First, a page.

Over the course of the next four years, a lot of things would be taught to me by the woman I grew to know as “T.” She in turn affectionately labeled me “Becca Jo,” a tongue in cheek nod to my transplant from the nation’s third largest city to a town of 60,000. I would say that T and I became the yin to each other’s yang, but she always seemed a few steps ahead of me. T taught me how to smoke pot in a dorm room without eliciting notice (her trick involved an elaborate setup of dryer sheets and empty Mountain Dew bottles). I went on my first drunken hayride with Theresa and her family (and right afterward, stole my first golf cart), flashed truckers on the Interstate, went skinny dipping, hosted an epic Halloween party that remains the stuff of Chambana legend, and learned the meaning of the local “country run” pastime. I never knew living in the middle of nowhere could be so much fun until Theresa showed me how to survive.

Shortly after graduation, Theresa married her college sweetheart, a wonderful man named Jake, and they settled in Shelbyville, slightly father south than Mattoon. I returned to Chicago to start my career in corporate communications, and the City proceeded to beat me up a little harder than my idyllic childhood memories would have predicated. Adult life turned out to be every bit as difficult a transition as the one from high school to college. In the Fall of 2000, we had the benefit of email, and as the years passed, FaceBook, but T and I have always stuck to our pattern on keeping tabs on each other with old fashioned U.S. Postal Service delivered letters, a la the Bette Midler and Barbara Hershey characters from Beaches. There is no comparable feeling in life to that of getting an unexpected missive, tearing open the envelope, unfolding the pages and greedily consuming the private thoughts of a loved one.

Though we are separated by more than four hours driving time, and T has an all-consuming life that includes two young sons, a demanding job and a large extended family, we still find opportunities, stolen moments to reunite and reminisce. This week was one such occasion.

Anyone who has read my recent work knows that this is a particularly trying time. I am unemployed, at a crossroads in several personal relationships, and ready to be honest with myself about the fact that I may never be ready for motherhood. While that sits ok with me, there are a lot of implications in my world: disappointed in-laws, well-meaning friends and family who believe I have made a hasty, childhood-scarred decision, and a husband who wants me to leave the door open to adoption when I am not sure that I can. I can never express what a welcome refreshment it is to be able to sit across the table from a woman who knows me better at times than I know myself. Someone who has seen me at me worst, has watched me fail over and over again, yet still assiduously leaves a sense of the pride and affection she carries with my name on it.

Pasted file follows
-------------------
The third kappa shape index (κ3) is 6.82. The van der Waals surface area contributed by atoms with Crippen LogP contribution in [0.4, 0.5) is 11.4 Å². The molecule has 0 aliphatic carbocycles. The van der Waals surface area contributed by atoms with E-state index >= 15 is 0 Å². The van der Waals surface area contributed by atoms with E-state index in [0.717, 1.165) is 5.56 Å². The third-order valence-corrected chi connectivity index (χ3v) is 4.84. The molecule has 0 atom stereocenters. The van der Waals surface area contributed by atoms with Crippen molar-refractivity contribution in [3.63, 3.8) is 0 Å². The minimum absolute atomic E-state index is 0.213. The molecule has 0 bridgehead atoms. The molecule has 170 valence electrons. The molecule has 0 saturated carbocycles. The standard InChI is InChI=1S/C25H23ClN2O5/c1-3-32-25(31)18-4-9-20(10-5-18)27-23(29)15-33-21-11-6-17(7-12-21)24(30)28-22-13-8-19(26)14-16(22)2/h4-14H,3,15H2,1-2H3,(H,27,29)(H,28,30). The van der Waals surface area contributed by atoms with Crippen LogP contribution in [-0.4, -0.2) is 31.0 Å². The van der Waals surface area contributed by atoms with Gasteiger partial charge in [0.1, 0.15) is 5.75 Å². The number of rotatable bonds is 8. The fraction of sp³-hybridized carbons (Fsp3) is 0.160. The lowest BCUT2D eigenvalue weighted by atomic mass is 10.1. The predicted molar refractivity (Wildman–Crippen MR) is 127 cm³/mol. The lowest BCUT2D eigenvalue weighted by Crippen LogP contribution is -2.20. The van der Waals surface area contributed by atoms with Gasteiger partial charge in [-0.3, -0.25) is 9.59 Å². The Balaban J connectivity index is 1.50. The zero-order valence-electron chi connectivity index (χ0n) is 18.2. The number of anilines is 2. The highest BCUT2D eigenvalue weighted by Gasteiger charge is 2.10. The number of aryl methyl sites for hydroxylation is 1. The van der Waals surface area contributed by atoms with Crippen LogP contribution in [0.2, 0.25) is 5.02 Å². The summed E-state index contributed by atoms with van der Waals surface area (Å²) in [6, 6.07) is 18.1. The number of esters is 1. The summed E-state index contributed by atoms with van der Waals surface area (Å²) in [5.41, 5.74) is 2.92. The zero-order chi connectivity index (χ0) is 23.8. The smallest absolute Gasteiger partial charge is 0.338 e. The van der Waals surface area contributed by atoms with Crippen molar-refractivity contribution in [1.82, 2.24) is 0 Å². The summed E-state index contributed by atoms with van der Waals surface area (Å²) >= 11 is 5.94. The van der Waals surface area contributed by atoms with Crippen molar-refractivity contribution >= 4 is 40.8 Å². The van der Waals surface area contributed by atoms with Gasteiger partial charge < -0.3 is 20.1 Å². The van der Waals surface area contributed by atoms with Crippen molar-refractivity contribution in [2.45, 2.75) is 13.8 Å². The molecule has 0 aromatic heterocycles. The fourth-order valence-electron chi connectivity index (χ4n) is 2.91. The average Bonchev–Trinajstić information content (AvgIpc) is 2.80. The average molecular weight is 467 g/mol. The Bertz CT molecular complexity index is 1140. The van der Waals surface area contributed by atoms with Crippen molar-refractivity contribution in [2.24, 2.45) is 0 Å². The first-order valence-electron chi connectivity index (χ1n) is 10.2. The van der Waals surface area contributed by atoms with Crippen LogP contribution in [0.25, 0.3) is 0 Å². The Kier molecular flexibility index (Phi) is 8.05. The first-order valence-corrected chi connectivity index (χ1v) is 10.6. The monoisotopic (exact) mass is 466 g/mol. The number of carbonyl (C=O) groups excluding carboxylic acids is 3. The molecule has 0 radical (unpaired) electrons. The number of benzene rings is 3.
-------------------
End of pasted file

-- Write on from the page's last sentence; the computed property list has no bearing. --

Well known, long-term friendships are the ultimate gift – the present of unconditional love.

See you soon T. It’s about time for me to make my way through the corn again.

Love at Second, or Third Sight (September 21, 2010)


I am definitely a believer in instant connections, and no I am not talking about those made through the relative safety of computer terminals. I am referring to the phenomenon eloquently described in the novel, The Godfather, as “the thunderbolt.” You lock eyes with an attractive person across the room and blammo! Something indescribable happens. An electric charge passes between the two of you and all of the sudden; you are flooded with want, need, desire. Even more empowering – you feel that same energy returned to you. It’s exciting and not a moment we are rewarded with often enough in life. Most acquaintances we make are rather uninspiring. Can I get an “amen?”

I have seen the thunderbolt effect in play throughout a lifetime of observing others. While it makes one feel invincible, it can also lead those who have never experienced it before to do things that are a bit heedless. Think Howard Marshall II, the Texas billionaire who married former Playmate and Guess? Jeans model Anna Nicole Smith at the ripe old age of 88. Though both parties are now long since deceased, the battle for the Marshall fortune continues to play itself out in the courts due to this ill-advised union – that could only ever have been based on one-sided lust (Marshall) and concerted gold digging (Smith). It can be especially damaging when the thunderbolt doesn’t strike both ways, so to speak.

So yes, love at first sight exists and I respect the awesomeness of its power when it happens. However, my own personal life hasn’t featured this occurrence. When it comes to potential love matches, even platonic friendships, my affection is of the slower growing kind. And by that I mean I often loathe, detest and completely forsake those that ultimately turn out to be my greatest soul mates. In some cases this aversion has been known to stubbornly persist for years, until a breakthrough of some kind exposes the true likeness of my character with another’s.

Let’s start with my husband Eddie. I met Eddie in the early summer of 2005, when we both worked at the same downtown Chicago office. I was a part-time administrative assistant for one of the company’s Executive Vice-Presidents, while Eddie worked as an IT Consultant. Though others in the secretary pool continually remarked that the good looks and sexy smile of my future husband reminded them of “an Indian Cary Grant,” I was decidedly unimpressed. In fact when Eddie labored under the impression that his charm could get him anything he wanted at the company, I rather delighted in shutting him down wheresoever I could. I distinctly remember remarking a time or two, “that young fool needs to get over himself.” At the time I was a very “mature” 28 to Eddie’s 25.

We have been married for almost three years now, so evidently, I changed my mind along the way. But it took a year before I was able to step back from my initial judgment. I realized that Eddie could, and often did laugh at himself. I noticed he was witty, good at pool and oh yeah; he was pretty handsome after all. It must be noted that Eddie was equally disenchanted with yours truly. He often referred to me amongst his colleagues as that nasty word for females that rhymes with “witch,” a woman on a conference room space power trip.